Taking Migraine to Capitol Hill for HOH ’14: What Can YOU Do?

Again in 2014 I had the distinct pleasure of attending the annual Headache on the Hill lobbying event in Washington DC to advocate for important changes for patients living with Migraine and other Headache Disorders. It always takes a lot out of me physically, but is so completely worth it.

We are working hard to reinforce a consistent message each year to change the perception of Migraine and Headache Disorders. Migraine has never had a consistent message that adequate conveys its burdens the way other conditions like HIV/AIDS or breast cancer have. And we also know we’re not considered a sympathetic condition.

So just as in 2013, we focused on sharing the message that Migraine is prevalent, disabling and burdensome. We also shared personal stories of representative patients living with Migraine and Headache Disorders to put a face to the challenges. In addition, we conveyed specific requests for changes we believe will improve these problems over time.

These were our “asks” (to use the term of art) for 2014:

  • Ask your Senators and Representative to send a letter to National Institutes of Health Director Francis Collins regarding peer review of Headache Disorders-related research grant proposals.
  • Ask your Senators and Representative to send a letter to Secretary of Health and Human Services Kathleen Sebelius regarding Medicare and Medicaid coverage of oxygen for Cluster Headache.
  • Ask your Senators to support continued funding for the Department of Defense Congressionally Directed Medical Research Program for Chronic Migraine and Post-Traumatic Headache in the Fiscal Year 2015 budget. (NOTE: This is a Senate-only request.)

You can reinforce the message from home by writing to those who represent you in Congress about these issues. I have uploaded electronic versions of two things for each request: (1) A sample letter you can send to your Senators and Representative about each issue; and (2) The draft letter we supplied at our meetings on the Hill to make it easy for them to support us. Please scroll to the end of this article for links to everything. I’ve uploaded them in both Word and PDF formats for your convenience.

The easiest way to locate the correct contact information for your Senators and Representative is to visit the official sites for each body:

You can either send an email or print out hard copy letters and mail them. Please make sure you include the draft language either way. (NOTE: Most offices use a web contact form that will not allow you to upload attachments the way you can with an email program. But you can get around this by providing the link where I’ve uploaded the file containing the suggested draft language in the body of your web form comment.)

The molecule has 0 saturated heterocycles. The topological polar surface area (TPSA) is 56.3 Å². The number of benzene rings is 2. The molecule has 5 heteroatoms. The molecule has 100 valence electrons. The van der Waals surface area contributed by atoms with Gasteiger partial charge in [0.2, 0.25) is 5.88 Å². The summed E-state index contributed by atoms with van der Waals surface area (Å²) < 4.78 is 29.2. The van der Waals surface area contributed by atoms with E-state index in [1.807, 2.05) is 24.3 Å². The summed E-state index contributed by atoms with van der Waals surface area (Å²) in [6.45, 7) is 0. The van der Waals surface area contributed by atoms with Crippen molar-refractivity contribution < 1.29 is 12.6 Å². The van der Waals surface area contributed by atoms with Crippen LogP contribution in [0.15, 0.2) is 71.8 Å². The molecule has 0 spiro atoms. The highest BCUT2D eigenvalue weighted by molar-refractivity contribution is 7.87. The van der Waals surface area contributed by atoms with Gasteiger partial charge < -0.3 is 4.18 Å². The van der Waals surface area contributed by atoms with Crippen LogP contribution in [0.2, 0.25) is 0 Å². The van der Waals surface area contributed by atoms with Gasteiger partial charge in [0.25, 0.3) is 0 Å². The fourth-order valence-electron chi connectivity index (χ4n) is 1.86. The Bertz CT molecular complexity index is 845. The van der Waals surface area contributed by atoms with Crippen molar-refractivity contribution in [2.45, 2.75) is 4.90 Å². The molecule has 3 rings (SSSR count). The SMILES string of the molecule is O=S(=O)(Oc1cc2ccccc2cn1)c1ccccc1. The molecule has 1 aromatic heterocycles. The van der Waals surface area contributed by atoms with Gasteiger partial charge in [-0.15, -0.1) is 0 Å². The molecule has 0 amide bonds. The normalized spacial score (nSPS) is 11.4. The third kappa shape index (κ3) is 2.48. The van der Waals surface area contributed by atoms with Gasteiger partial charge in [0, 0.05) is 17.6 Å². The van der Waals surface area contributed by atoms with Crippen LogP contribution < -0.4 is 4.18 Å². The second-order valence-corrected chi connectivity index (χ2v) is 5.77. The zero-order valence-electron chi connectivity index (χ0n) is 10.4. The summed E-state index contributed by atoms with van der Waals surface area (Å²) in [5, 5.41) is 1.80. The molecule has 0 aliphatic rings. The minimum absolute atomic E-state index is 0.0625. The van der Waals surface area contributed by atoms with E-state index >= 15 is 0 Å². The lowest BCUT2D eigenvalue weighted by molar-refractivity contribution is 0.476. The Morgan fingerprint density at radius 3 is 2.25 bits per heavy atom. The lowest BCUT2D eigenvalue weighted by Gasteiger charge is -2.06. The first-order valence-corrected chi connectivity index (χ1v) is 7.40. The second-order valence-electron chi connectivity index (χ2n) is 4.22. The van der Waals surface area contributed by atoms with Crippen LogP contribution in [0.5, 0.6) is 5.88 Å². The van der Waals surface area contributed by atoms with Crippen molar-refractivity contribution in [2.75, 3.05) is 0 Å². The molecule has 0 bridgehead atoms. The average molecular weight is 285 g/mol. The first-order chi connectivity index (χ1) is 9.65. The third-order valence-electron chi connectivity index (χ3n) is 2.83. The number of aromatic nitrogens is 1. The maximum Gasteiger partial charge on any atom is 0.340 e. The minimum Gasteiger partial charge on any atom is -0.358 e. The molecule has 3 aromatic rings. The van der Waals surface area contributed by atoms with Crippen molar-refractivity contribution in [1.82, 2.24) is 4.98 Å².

Each U.S. citizen is represented in Congress by two Senators and one Representative. Therefore, you’ll be writing to two Senators and one Representative.

Finally, I also highly recommend meeting with your Senators’ and Representative’s local staff members in the home office nearest you to speak directly with someone about these issues. They all maintain local offices in their districts to make themselves more accessible to their constituents. You can do exactly what we do at the Headache on the Hill event on the local level, but without the burden of travel expenses and the health issues exacerbated by travel for so many of us. Once you know for sure who represents you, head to that person’s page on Senate.gov or House.gov to find the contact information for each local office.

Tips for In-Person Meetings:

  • Call ahead to schedule an appointment.
  • Bring business cards with you. They can be very simple and printed on your home computer if necessary. At a minimum, include your name, phone number and email address.
  • Bring two copies of the documents linked in this article with you: One set to leave with the staffer(s) and another for yourself. Put the set for the staffer(s) in an inexpensive folder with pockets.
  • Ask for the staffer’s business card if you’re not offered one.
  • Above all else, be professional and dress appropriately.
  • Follow up with a thank you for meeting with me email and an inquiry about whether the Senator or Congressman will support the requests.

Do you have questions about any of this? Please let me know in the comments.

LINKS TO IMPORTANT DOCUMENTS:

Issue 1 – National Institutes of Health Peer Review:

NIH Peer-Review Sample Letter (DOC)

NIH Peer-Review Sample Letter (PDF)

NIH Peer-Review Draft Request Letter (DOC)

NIH Peer-Review Draft Request Letter (PDF)

Issue 2 – CMS Coverage of Oxygen for Cluster Headache:

Cluster Headache Sample Letter (DOC)

Cluster Headache Sample Letter (PDF)

Oxygen Cluster Headache HHS Draft Request Letter (DOC)

Oxygen Cluster Headache HHS Draft Request Letter (PDF)

Issue 3 (SENATE ONLY) – Defense Appropriations Chronic Migraine / Post-Traumatic Headache Report Language:

DOD CDMRP Sample Letter (DOC)

DOD CDMRP Sample Letter (PDF)

This article represents the opinions, thoughts, and experiences of the author; none of this content has been paid for by any advertiser. The Migraine.com team does not recommend or endorse any products or treatments discussed herein. Learn more about how we maintain editorial integrity here.

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